by Mike Tsugranis
What does a client really mean to you?
This is such a simple and profound question all in one.
It’s also a very important consideration, as the cost of “poor service” is much more than a rounding error.
Consider the following:
*In the U.S., poor customer service costs brands $83 billion every year.
*14% will share a poor customer service experience on social media.
*Over 25% will recommend that to friends in their network not to use you again.
*A study by management consultancy Bain & Company and Harvard Business School found that “increasing customer retention by five percent increases profits by 25 to 95 percent.”
You don’t have to be a numbers guru to understand the significance of these statistics. In the world of talent acquisition, they are just as important. Clients want to feel as if they are the center of your universe, and they should. What they don’t want is to feel as if they’re being sold to.
However, at a time when technology is evolving at a dizzying pace and the SaaS universe is infiltrating the employer branding/marketing space, the predominant view of clients has been diluted and strayed away from a service-first mentality.
And while, of course, this is a very troubling dynamic, it represents an opportunity for those agencies who see clients as more than just a revenue number or a signature on a contract willing to commit to three years or more. Too many people forego the long view for short-term gain. And that has changed the industry, for the worse.
Somewhere along the line, with all the attention on the candidate experience, we forgot about the customer experience. When we think about it in those terms, we begin to ask ourselves, “have we done all we can to meet the needs of our clients?” Every time we touch a client, it’s an opportunity for us to let them know they matter and it’s a chance to reaffirm their trust in us.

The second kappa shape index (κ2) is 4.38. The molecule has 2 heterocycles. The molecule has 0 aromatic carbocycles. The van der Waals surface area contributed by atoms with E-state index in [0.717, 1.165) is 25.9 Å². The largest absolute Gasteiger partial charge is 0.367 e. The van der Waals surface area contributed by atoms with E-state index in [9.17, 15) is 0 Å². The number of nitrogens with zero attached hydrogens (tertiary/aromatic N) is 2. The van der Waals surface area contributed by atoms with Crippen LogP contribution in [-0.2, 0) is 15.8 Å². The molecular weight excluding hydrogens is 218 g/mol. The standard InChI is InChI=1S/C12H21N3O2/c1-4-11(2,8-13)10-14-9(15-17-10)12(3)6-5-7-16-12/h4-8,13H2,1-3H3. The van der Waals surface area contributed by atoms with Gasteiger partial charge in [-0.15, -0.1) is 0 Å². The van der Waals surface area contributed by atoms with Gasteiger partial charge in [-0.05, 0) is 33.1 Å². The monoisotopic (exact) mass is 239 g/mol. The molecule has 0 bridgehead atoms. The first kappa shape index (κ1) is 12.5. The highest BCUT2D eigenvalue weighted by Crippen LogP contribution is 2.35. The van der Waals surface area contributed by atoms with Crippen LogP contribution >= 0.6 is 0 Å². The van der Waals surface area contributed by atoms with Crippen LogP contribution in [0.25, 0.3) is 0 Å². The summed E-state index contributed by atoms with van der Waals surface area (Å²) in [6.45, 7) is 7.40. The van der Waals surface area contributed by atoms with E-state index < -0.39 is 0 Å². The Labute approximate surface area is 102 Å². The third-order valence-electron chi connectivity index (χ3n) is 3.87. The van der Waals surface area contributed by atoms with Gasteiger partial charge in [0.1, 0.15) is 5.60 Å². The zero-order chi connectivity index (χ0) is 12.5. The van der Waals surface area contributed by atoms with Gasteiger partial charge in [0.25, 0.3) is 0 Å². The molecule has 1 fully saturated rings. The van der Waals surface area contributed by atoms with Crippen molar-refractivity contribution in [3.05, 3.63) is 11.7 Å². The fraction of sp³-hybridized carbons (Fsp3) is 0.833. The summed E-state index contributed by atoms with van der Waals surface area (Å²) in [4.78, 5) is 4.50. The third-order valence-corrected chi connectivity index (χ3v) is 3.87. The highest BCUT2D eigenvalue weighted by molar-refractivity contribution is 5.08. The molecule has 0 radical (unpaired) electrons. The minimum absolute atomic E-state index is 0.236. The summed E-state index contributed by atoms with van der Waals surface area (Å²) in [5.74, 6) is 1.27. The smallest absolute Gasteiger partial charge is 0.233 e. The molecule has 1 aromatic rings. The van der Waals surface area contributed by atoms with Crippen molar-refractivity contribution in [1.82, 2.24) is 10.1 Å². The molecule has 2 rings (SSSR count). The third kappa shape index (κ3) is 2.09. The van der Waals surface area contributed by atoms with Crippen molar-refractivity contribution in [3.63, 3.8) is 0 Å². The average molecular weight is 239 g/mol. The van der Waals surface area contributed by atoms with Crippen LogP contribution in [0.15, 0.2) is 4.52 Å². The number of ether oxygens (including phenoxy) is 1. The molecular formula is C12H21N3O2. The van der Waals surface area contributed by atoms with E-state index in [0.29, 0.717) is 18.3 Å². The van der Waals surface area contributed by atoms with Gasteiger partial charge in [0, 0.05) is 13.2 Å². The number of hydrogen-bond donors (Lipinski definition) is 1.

As marketers, we are all about differentiators. How can we go to market differently? In a more compelling way? Imagine those same questions were applied to the way we view clients. Differentiation starts long before the development of the strategy or the expression of the idea; it starts with a burning desire to create an extraordinary, long-term and enjoyable relationship.
How do you do that? That’s the easy part. By recognizing that every touch point, every transaction, and every interaction is an opportunity to be better and to do more.
The hard part? Creating that culture. Many years ago, I worked with a client who wanted their team to incorporate social media into their recruiting strategy. So they incentivized the team to do so, thus changing the way recruiters would be evaluated. Telling people to complete a task and incentivizing them to do so are two very different strategies. Articulating your vision, implementing a communication strategy that reemphasizes what you stand for, rewarding someone for executing based on that vision, and sharing your success stories – this is how a client-first culture is created and sustained.
We know that the natural inclination of marketers is to think creatively. Generally, those skills and abilities are applied to solving communication challenges. But why not apply them to building client relationships? There are so many elements that can be incorporated into building this kind of culture, but as with so many other things, it starts with desire and a top-down leadership mandate.
Who will be the big winners? The ones who can get the answer right to the question, “what does a client really mean to them?”